Texas Instruments Touch & Tell

Date of introduction:  1981 Display technology:  n.a.
New price:  $38.25 (1992)
 Libraries: $17.95
Display size:  
Size:  10.0" x 14.3" x  1.6" 
 254 x 362 x 41 mm3
Weight:  36.5 ounces, 1034 grams Serial No:  
Batteries:  2*D cells Date of manufacture:  wk 26 year 1988
AC-Adapter:   Origin of manufacture:  USA
Precision:   Integrated circuits:  CD8012, CD2802, CD2610
Program steps:   Courtesy of:  Joerg Woerner
    Download manual: (Overlays)   (US: 6.2M Bytes)

TouchnTell_PCB.jpg (116878 Byte)Shortly after the introduction of the Speak & Spell line Texas Instruments introduced with the Touch & Tell a novel product idea with their speech synthesizer technology. You place one of different pictures onto a position sensitive keyboard and start the game. Touch & Tell will ask you a random question and you point the solution with your fingertip on the picture. To keep the youngsters interested, musical tones and special sound effects appear.

Dismantling this Touch & Tell manufactured in June 1988 by Texas Instruments in the United States reveals a design centered around three Integrated Circuits:

CD8012: 4-bit TMS1100 microcontroller with 2k Bytes ROM and 128*4 Bits RAM
TMC0280/CD2802: TMS5110A VSP (Voice Synthesis Processor)
TMC0355/CD2601: VSM (Voice Synthesis Memory) with 16k Bits capacity

This educational toy was rated by Texas Instruments for children aged between 2 and 5 years.

Do you know Qubais Reed Ghazala ? Get more tunes from your Touch & Tell with circuit-bending.

The same housing and technology was used for a medical aid, the Vocaid for the mute peoples.

Texas Instruments developed some country specific versions of the Touch & Tell, currently we know:

Country Name Speech ROM
US Touch & Tell CD2610
UK Touch & Tell CD62170
France Le Livre Magique CD62171
Germany Tipp & Sprich CD62172
Italy Libro Parlante CD62176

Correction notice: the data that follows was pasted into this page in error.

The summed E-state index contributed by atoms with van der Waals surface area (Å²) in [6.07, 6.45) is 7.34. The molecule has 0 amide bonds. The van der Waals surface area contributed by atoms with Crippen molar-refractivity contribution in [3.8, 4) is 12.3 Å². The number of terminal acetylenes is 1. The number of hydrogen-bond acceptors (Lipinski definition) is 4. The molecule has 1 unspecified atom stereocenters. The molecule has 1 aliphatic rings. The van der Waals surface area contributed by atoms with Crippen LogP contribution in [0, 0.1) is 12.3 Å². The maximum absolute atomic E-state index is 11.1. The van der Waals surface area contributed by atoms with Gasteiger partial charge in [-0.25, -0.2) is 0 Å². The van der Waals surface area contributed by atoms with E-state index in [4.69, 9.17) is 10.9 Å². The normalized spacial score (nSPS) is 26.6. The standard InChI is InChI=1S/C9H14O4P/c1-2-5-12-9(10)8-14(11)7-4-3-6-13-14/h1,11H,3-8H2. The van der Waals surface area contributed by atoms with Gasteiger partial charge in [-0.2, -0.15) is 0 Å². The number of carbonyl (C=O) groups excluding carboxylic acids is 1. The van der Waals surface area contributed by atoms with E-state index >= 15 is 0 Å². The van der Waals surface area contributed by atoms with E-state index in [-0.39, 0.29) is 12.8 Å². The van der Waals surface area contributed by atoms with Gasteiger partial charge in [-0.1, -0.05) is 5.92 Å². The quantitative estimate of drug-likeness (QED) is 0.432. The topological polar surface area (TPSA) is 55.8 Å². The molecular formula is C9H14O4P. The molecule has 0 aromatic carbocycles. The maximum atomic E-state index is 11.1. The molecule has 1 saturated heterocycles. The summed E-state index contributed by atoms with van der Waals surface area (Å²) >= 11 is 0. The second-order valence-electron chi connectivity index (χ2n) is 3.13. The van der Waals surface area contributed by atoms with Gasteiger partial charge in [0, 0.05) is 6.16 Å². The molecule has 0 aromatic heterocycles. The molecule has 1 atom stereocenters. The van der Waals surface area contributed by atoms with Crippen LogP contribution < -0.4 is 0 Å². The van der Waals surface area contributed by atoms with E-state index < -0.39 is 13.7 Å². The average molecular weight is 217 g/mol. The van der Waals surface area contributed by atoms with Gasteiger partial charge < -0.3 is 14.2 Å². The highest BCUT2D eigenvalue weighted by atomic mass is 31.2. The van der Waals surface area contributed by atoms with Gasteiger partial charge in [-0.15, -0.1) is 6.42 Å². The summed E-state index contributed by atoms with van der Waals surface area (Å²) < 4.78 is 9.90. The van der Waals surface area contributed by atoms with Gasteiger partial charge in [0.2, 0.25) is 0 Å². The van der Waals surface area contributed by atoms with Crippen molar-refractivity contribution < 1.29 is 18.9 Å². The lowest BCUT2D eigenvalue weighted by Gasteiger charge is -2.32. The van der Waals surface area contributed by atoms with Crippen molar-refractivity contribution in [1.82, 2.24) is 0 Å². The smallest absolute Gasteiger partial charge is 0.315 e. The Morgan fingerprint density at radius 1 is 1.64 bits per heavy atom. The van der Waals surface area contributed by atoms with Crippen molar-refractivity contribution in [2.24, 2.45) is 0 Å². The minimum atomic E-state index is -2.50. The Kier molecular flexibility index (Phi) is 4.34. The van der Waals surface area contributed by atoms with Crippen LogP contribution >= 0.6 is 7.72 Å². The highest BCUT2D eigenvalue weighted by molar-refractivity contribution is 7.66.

A more advanced game was introduced with the Touch & Discover and a similar idea realized without any keyboard with the Voyager game.

Few years later Texas Instruments introduced the Super Speak & Read game with two position sensitive keyboards and the smaller Teddy Touch & Tell.

Seven different Touch & Tell Picture Panel Libraries with a SRP of $17.95 each are known:

Name Decription Module Overlays
Alphabet Fun Helps children learn to identify letters of the alphabet and objects that begin with those letters. Also demonstrates the differences between small and capital letters. AlphabetFun_Module.jpg (50985 Byte)
(US: 9.2M Bytes)
Animal Friends Lions really roar and turkeys go gobble-gobble as your children learns the names and "voices" of farm animals, wild animals and baby animals like kittens, puppies, piglets and lambs. AnimalFriends_Module.jpg (56519 Byte)
(US: 9.3M Bytes)
All About Me Adds important words to young vocabularies by teaching the identification of articles of clothing, several types of toys, and parts of the body such as eye, ear and nose. AllAboutMe_Module.jpg (57704 Byte)
(US: 7.4M Bytes)
Number Fun Teaches the recognition of numbers up to 30 - and the concept of quantity for numbers from 1 to 8. Helps build a vocabulary capable of distinguishing between "two cats" and "four cats". NumberFun_Module.jpg (60276 Byte)
(US: 8.5 MByte)
Little Creatures Develops greater knowledge of nature by introducing the names of small animals and their "houses" - in parks, woods and oceans. Teaches such associations as nest/bird and hive/bee. LittleCreatures_Module.jpg (51720 Byte)
(US: 17.8M Bytes)
World of Transportation The fire truck's siren and rocket's rattling roar invite an exploration of methods of transportation - by land, sea, air and space - from motorcycles to message-sending satellites. WorldOfTransportation_Module.jpg (58994 Byte)
(US: 17.8M Bytes)
E.T.  Introduces character recognition and simple object identification. Recall and comprehension of key events from the movie are encouraged. ET_Module.jpg (20663 Byte)
(US: 8.0M Bytes)

The Touch & Tell is featured in the Texas Instruments Incorporated leaflet Follow the Learning Path dated 1991.

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If you have additions to the above article please email:

Joerg Woerner, December 5, 2001. No reprints without written permission.